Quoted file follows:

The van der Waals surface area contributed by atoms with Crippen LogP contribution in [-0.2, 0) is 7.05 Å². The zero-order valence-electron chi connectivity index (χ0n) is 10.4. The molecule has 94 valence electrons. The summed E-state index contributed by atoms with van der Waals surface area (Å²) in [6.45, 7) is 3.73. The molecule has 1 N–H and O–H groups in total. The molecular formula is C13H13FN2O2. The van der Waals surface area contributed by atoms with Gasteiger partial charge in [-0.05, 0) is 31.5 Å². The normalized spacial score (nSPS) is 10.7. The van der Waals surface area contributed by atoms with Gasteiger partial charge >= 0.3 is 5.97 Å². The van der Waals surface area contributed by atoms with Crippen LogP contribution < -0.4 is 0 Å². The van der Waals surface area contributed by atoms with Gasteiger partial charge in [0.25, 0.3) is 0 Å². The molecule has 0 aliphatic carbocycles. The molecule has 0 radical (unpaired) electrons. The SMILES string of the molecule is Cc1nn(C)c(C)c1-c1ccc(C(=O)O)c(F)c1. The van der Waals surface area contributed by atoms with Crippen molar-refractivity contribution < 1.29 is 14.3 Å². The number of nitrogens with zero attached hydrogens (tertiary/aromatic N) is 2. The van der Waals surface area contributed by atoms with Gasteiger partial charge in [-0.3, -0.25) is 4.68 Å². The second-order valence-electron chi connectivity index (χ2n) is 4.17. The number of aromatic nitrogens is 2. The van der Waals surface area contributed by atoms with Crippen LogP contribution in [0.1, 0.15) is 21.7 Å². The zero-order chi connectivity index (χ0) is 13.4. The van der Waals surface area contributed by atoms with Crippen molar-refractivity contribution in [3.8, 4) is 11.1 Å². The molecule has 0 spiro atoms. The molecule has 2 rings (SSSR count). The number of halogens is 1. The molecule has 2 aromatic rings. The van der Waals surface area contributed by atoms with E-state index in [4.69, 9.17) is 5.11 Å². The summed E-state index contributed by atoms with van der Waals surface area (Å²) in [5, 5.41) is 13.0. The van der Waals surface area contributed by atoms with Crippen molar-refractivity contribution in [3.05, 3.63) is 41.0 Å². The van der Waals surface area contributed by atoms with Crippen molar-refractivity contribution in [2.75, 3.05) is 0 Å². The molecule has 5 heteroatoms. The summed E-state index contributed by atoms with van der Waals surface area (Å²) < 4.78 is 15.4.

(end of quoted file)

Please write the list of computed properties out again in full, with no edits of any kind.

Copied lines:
The van der Waals surface area contributed by atoms with Crippen LogP contribution in [-0.2, 0) is 7.05 Å². The zero-order valence-electron chi connectivity index (χ0n) is 10.4. The molecule has 94 valence electrons. The summed E-state index contributed by atoms with van der Waals surface area (Å²) in [6.45, 7) is 3.73. The molecule has 1 N–H and O–H groups in total. The molecular formula is C13H13FN2O2. The van der Waals surface area contributed by atoms with Gasteiger partial charge in [-0.05, 0) is 31.5 Å². The normalized spacial score (nSPS) is 10.7. The van der Waals surface area contributed by atoms with Gasteiger partial charge >= 0.3 is 5.97 Å². The van der Waals surface area contributed by atoms with Crippen LogP contribution < -0.4 is 0 Å². The van der Waals surface area contributed by atoms with Gasteiger partial charge in [0.25, 0.3) is 0 Å². The molecule has 0 aliphatic carbocycles. The molecule has 0 radical (unpaired) electrons. The SMILES string of the molecule is Cc1nn(C)c(C)c1-c1ccc(C(=O)O)c(F)c1. The van der Waals surface area contributed by atoms with Crippen molar-refractivity contribution < 1.29 is 14.3 Å². The number of nitrogens with zero attached hydrogens (tertiary/aromatic N) is 2. The van der Waals surface area contributed by atoms with Gasteiger partial charge in [-0.3, -0.25) is 4.68 Å². The second-order valence-electron chi connectivity index (χ2n) is 4.17. The number of aromatic nitrogens is 2. The van der Waals surface area contributed by atoms with Crippen LogP contribution in [0.1, 0.15) is 21.7 Å². The zero-order chi connectivity index (χ0) is 13.4. The van der Waals surface area contributed by atoms with Crippen molar-refractivity contribution in [3.8, 4) is 11.1 Å². The molecule has 0 spiro atoms. The molecule has 2 rings (SSSR count). The number of halogens is 1. The molecule has 2 aromatic rings. The van der Waals surface area contributed by atoms with E-state index in [4.69, 9.17) is 5.11 Å². The summed E-state index contributed by atoms with van der Waals surface area (Å²) in [5, 5.41) is 13.0. The van der Waals surface area contributed by atoms with Crippen molar-refractivity contribution in [3.05, 3.63) is 41.0 Å². The van der Waals surface area contributed by atoms with Crippen molar-refractivity contribution in [2.75, 3.05) is 0 Å². The molecule has 5 heteroatoms. The summed E-state index contributed by atoms with van der Waals surface area (Å²) < 4.78 is 15.4.